I have now taught AP Literature and Composition for two years. I always contend it feels like year three is the year when things start to feel really good, whether it’s working at a school, teaching a course, or whatever else might be new and different. I have lots of thoughts about how this year went (much better!) and ideas for next year.
I went to some excellent professional development at Harvard’s Graduate School of Education with three of my colleagues, and I haven’t written a thing about it on my blog.
I am also becoming more involved with my local NCTE affiliate, the New England Association of Teachers of English (NEATE), and even though it’s early days, it has been great establishing local connections like I had in Georgia with GCTE.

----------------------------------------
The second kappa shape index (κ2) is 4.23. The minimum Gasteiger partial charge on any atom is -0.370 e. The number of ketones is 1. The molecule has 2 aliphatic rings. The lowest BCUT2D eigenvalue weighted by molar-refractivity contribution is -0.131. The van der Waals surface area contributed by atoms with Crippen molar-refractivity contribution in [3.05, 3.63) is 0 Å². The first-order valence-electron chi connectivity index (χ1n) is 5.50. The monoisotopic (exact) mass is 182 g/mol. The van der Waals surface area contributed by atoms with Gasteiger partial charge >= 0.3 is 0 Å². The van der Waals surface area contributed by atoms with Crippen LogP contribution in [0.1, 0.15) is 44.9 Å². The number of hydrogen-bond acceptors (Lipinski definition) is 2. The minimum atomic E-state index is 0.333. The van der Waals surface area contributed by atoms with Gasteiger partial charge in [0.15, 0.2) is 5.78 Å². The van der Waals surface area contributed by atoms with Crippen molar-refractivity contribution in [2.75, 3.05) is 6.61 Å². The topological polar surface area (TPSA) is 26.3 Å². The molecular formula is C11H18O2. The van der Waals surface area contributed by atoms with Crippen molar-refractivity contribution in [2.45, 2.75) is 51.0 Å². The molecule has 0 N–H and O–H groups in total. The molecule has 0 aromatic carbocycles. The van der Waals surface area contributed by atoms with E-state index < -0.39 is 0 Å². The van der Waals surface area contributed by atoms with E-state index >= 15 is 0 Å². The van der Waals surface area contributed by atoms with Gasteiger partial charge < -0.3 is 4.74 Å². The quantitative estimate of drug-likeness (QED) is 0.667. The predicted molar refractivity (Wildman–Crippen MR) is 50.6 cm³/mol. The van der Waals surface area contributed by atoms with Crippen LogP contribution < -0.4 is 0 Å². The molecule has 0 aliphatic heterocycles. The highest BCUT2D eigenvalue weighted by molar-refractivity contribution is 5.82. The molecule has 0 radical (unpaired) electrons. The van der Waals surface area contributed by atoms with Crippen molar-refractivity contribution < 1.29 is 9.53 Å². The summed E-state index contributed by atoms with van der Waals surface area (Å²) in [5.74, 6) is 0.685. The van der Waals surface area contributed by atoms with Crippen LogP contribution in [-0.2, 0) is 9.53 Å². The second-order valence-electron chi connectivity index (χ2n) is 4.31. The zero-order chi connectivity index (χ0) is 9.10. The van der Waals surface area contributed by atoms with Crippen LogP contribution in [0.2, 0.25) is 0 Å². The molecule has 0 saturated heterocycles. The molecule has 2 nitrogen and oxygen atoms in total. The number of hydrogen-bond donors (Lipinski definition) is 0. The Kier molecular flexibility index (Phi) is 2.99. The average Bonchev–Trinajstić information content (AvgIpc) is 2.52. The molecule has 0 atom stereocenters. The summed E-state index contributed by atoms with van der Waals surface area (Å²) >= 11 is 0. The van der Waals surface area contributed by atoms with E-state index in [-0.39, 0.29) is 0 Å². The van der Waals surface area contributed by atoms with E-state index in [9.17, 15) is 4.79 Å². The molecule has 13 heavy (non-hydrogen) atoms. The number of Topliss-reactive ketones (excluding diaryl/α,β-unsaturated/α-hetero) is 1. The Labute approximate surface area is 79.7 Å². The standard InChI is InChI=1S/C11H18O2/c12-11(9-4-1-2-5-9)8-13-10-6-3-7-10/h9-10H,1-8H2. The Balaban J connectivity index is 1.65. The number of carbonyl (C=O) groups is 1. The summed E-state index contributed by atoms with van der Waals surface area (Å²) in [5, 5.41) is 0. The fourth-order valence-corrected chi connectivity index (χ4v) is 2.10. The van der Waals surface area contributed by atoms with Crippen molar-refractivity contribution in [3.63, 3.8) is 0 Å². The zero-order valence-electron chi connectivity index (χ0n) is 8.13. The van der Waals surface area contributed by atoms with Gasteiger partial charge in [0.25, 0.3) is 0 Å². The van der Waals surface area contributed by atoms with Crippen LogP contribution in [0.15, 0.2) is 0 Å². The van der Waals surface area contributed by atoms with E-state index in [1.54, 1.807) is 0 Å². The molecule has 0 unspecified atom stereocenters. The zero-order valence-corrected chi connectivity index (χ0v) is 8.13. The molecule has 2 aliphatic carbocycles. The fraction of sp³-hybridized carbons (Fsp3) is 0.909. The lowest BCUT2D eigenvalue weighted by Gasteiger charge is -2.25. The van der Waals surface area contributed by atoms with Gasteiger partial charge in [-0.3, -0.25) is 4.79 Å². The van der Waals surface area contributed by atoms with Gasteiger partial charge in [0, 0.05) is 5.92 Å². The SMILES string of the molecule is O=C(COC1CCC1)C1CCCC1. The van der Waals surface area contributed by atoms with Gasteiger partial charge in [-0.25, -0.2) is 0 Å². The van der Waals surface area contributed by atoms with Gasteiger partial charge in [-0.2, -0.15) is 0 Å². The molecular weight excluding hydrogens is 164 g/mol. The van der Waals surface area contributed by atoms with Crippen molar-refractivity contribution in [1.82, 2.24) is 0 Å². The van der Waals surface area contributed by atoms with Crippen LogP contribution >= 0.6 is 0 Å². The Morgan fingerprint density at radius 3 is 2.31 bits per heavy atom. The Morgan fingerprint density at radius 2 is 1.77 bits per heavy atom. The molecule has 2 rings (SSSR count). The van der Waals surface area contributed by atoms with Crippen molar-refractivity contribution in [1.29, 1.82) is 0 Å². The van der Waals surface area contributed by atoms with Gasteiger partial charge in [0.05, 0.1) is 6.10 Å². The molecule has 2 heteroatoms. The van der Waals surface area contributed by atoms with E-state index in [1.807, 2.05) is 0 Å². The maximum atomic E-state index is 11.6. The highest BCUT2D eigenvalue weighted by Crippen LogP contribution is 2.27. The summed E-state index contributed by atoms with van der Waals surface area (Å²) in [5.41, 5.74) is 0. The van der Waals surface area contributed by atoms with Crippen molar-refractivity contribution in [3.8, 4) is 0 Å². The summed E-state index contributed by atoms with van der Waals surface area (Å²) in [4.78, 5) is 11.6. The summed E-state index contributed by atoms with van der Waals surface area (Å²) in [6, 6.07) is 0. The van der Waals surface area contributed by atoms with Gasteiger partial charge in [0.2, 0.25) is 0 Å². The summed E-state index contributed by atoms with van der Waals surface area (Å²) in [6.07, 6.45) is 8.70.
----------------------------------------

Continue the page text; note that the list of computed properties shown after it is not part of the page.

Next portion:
My students have done some great work this year, and I haven’t shared it.
As E. T. Bell says, “Time makes fools of us all.” Months have gone by, and I haven’t written anything on this blog, but it doesn’t mean I haven’t been writing. I have actually taken up letter-writing again, and I have been trying to send letters somewhat regularly to my grandfather, who just turned 92 this last week, as well as two friends from school. I have been journaling. I published an article inÂ English JournalÂ back in January. Â While I haven’t been doing as much creative writing, I have been doing some reflective writing or other writing about teaching practice.